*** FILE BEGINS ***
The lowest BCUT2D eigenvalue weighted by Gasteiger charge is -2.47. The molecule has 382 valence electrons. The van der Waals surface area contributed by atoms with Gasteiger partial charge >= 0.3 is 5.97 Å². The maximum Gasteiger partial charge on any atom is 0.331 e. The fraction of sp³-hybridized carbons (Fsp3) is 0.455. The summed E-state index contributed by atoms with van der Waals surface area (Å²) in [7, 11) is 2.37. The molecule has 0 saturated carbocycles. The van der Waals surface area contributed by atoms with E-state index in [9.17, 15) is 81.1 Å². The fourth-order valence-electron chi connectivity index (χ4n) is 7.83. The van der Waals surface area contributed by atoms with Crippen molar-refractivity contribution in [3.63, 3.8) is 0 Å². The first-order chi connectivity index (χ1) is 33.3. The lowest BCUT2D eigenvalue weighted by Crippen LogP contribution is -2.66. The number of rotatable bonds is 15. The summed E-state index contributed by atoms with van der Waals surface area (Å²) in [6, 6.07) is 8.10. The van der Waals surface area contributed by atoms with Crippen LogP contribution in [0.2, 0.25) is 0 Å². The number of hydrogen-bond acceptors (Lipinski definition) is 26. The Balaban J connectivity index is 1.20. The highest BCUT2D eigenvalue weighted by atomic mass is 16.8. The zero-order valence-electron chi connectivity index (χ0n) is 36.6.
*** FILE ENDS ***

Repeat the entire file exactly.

The lowest BCUT2D eigenvalue weighted by Gasteiger charge is -2.47. The molecule has 382 valence electrons. The van der Waals surface area contributed by atoms with Gasteiger partial charge >= 0.3 is 5.97 Å². The maximum Gasteiger partial charge on any atom is 0.331 e. The fraction of sp³-hybridized carbons (Fsp3) is 0.455. The summed E-state index contributed by atoms with van der Waals surface area (Å²) in [7, 11) is 2.37. The molecule has 0 saturated carbocycles. The van der Waals surface area contributed by atoms with E-state index in [9.17, 15) is 81.1 Å². The fourth-order valence-electron chi connectivity index (χ4n) is 7.83. The van der Waals surface area contributed by atoms with Crippen molar-refractivity contribution in [3.63, 3.8) is 0 Å². The first-order chi connectivity index (χ1) is 33.3. The lowest BCUT2D eigenvalue weighted by Crippen LogP contribution is -2.66. The number of rotatable bonds is 15. The summed E-state index contributed by atoms with van der Waals surface area (Å²) in [6, 6.07) is 8.10. The van der Waals surface area contributed by atoms with Crippen LogP contribution in [0.2, 0.25) is 0 Å². The number of hydrogen-bond acceptors (Lipinski definition) is 26. The Balaban J connectivity index is 1.20. The highest BCUT2D eigenvalue weighted by atomic mass is 16.8. The zero-order valence-electron chi connectivity index (χ0n) is 36.6.